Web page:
China gas imports soar amid pollution crackdown on use of coal
China likely to have imported over a quarter more of the fuel last year than in 2016, estimates suggest
Beijing’s crackdown on pollution has put China on track to overtake Japan this year as the world’s biggest importer of natural gas, used to replace dirtier coal.
China – already the biggest importer of oil and coal – is the world’s third biggest user of natural gas behind the United States and Russia, but has to import about 40 per cent of its total needs as domestic production cannot keep up with demand.
Data compiled from the Thomson Reuters Eikon terminal indicates China’s 2017 imports of pipeline gas and liquefied natural gas will top 67 million tonnes, up by more than a quarter from a year earlier. LNG imports alone surged more than 50 per cent.
The data, which includes LNG tanker arrivals to China and pipeline monthly import flow estimates, is preliminary as December figures are not yet available.
China still lags Japan, with gas annual imports of around 83.5 million tonnes, all as LNG, but its overall gas imports topped Japan’s in September and again in November, government data and shipping flows show.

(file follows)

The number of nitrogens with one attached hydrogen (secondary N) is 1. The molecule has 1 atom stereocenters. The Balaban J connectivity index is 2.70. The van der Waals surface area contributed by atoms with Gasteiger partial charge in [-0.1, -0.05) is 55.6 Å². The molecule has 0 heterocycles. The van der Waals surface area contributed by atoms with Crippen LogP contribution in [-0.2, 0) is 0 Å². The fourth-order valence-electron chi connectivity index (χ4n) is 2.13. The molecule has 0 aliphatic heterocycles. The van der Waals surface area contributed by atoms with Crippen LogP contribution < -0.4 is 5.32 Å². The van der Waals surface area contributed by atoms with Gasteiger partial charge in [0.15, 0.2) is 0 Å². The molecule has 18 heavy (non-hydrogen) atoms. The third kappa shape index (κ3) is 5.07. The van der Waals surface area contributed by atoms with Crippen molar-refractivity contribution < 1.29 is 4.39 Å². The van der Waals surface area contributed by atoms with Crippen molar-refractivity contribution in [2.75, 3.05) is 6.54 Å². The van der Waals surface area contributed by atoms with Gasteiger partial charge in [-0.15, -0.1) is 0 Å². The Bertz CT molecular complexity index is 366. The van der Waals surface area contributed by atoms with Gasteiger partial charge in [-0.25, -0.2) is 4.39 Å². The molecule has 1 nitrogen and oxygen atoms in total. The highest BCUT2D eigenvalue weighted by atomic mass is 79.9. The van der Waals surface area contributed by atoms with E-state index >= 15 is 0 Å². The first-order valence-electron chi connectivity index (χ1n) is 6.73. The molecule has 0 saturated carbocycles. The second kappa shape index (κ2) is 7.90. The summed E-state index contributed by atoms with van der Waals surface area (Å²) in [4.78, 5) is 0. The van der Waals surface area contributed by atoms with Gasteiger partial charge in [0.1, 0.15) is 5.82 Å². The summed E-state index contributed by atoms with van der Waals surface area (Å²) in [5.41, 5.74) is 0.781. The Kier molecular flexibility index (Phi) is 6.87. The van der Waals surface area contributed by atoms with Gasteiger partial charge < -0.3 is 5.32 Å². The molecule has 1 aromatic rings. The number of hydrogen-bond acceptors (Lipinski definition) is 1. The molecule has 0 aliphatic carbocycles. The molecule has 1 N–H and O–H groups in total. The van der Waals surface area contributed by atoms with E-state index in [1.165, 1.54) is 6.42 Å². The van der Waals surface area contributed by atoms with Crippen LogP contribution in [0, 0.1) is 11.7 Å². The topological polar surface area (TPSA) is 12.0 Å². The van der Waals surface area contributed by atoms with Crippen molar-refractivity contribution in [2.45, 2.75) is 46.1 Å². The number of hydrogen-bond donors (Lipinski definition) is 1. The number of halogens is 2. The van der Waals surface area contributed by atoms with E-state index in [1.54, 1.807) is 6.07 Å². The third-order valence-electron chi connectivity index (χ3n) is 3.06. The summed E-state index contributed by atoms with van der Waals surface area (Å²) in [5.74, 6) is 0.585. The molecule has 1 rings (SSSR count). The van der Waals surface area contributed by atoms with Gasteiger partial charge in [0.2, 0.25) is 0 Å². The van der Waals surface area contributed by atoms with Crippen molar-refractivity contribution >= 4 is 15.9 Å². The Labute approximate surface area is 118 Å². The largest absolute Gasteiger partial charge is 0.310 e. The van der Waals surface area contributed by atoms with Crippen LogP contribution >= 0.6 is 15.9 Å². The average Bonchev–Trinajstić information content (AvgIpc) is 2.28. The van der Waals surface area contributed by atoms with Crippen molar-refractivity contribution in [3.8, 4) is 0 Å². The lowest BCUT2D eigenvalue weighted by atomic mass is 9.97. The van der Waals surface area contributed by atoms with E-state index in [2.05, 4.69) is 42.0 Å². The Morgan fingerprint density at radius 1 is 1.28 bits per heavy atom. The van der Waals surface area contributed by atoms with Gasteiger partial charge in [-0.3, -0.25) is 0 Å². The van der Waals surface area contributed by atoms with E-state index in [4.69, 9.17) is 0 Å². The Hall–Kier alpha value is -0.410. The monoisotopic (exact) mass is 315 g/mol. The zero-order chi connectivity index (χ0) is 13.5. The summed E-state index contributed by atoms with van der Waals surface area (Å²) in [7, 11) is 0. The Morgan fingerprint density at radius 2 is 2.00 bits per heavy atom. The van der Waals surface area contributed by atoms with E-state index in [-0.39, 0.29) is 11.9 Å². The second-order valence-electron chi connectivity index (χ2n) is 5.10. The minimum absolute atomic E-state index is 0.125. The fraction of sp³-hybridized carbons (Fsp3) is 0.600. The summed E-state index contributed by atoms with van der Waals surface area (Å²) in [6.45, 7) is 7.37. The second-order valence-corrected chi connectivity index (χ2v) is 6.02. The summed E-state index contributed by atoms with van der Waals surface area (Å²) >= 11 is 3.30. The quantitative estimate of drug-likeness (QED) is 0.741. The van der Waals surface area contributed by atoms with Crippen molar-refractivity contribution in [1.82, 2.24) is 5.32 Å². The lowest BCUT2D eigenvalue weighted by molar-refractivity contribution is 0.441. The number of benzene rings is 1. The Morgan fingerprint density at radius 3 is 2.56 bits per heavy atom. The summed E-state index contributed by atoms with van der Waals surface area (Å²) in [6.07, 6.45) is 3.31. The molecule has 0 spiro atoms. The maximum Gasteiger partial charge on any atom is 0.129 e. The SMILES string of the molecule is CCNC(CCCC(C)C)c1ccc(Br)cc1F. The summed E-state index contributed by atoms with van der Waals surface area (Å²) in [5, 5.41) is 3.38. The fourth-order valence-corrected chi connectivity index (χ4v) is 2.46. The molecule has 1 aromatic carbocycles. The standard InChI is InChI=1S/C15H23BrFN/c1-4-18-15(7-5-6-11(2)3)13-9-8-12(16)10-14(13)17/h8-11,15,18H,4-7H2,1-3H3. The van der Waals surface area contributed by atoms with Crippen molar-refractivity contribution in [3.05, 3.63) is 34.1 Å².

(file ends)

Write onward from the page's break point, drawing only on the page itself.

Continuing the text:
Analysts say the trend is set and China should top Japan for the full year in 2018.
“Both LNG and pipeline imports will continue to increase in the next few years. We expect China to overtake Japan as the world’s largest gas importer in 2018,” said Miaoru Huang, Asia gas and LNG senior manager at energy consultancy Wood Mackenzie.
“But Japan will remain as the No. 1 LNG importer till around 2028,” she added.
China last year started to move millions of households and many industrial facilities from coal to gas as part of efforts to clean its skies, sparking an unprecedented rally in overseas import orders.
China’s three biggest LNG suppliers are Australia, Qatar and Malaysia, while pipeline imports come from Central Asia and Myanmar. A pipeline connecting China to Russia is under construction.
Unlike established LNG importers which import the bulk of their cargoes under long-term contracts with fixed monthly volumes and a link to the oil market, many Chinese utilities buy LNG in the spot market when they need it at short notice, such as the current peak demand winter season.
As a result, Asian spot LNG prices have more than doubled since June to US$11.20 per million British thermal units, their highest since November 2014, making LNG one of 2017’s strongest performing commodities.
China’s surging demand already pushed it past South Korea in 2017 as the world’s second largest LNG importer.